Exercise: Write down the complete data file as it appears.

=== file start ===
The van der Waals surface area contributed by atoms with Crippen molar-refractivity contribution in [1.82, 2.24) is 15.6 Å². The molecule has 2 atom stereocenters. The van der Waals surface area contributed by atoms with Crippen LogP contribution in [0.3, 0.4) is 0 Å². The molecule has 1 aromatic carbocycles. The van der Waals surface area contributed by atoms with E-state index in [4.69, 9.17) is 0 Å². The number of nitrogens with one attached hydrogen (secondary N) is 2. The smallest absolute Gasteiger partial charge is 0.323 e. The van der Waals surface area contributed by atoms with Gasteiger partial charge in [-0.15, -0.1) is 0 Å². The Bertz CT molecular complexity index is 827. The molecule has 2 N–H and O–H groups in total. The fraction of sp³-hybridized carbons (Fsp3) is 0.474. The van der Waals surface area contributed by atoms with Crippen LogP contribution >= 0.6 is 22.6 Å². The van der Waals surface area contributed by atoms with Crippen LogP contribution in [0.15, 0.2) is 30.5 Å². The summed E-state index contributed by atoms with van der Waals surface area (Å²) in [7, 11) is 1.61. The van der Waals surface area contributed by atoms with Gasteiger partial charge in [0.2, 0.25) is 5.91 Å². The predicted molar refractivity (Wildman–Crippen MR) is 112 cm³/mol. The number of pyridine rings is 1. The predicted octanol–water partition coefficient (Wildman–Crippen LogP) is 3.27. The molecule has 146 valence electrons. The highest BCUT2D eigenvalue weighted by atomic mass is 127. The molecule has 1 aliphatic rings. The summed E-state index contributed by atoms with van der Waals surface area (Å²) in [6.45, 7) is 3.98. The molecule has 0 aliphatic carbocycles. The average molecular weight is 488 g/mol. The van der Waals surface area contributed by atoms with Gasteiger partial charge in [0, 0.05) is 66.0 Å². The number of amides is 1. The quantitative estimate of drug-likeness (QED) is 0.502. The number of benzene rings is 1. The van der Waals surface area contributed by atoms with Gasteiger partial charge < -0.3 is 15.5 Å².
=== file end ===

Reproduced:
The van der Waals surface area contributed by atoms with Crippen molar-refractivity contribution in [1.82, 2.24) is 15.6 Å². The molecule has 2 atom stereocenters. The van der Waals surface area contributed by atoms with Crippen LogP contribution in [0.3, 0.4) is 0 Å². The molecule has 1 aromatic carbocycles. The van der Waals surface area contributed by atoms with E-state index in [4.69, 9.17) is 0 Å². The number of nitrogens with one attached hydrogen (secondary N) is 2. The smallest absolute Gasteiger partial charge is 0.323 e. The van der Waals surface area contributed by atoms with Gasteiger partial charge in [-0.15, -0.1) is 0 Å². The Bertz CT molecular complexity index is 827. The molecule has 2 N–H and O–H groups in total. The fraction of sp³-hybridized carbons (Fsp3) is 0.474. The van der Waals surface area contributed by atoms with Crippen LogP contribution >= 0.6 is 22.6 Å². The van der Waals surface area contributed by atoms with Crippen LogP contribution in [0.15, 0.2) is 30.5 Å². The summed E-state index contributed by atoms with van der Waals surface area (Å²) in [7, 11) is 1.61. The van der Waals surface area contributed by atoms with Gasteiger partial charge in [0.2, 0.25) is 5.91 Å². The predicted molar refractivity (Wildman–Crippen MR) is 112 cm³/mol. The number of pyridine rings is 1. The predicted octanol–water partition coefficient (Wildman–Crippen LogP) is 3.27. The molecule has 146 valence electrons. The highest BCUT2D eigenvalue weighted by atomic mass is 127. The molecule has 1 aliphatic rings. The summed E-state index contributed by atoms with van der Waals surface area (Å²) in [6.45, 7) is 3.98. The molecule has 0 aliphatic carbocycles. The average molecular weight is 488 g/mol. The van der Waals surface area contributed by atoms with Gasteiger partial charge in [0, 0.05) is 66.0 Å². The number of amides is 1. The quantitative estimate of drug-likeness (QED) is 0.502. The number of benzene rings is 1. The van der Waals surface area contributed by atoms with Gasteiger partial charge < -0.3 is 15.5 Å².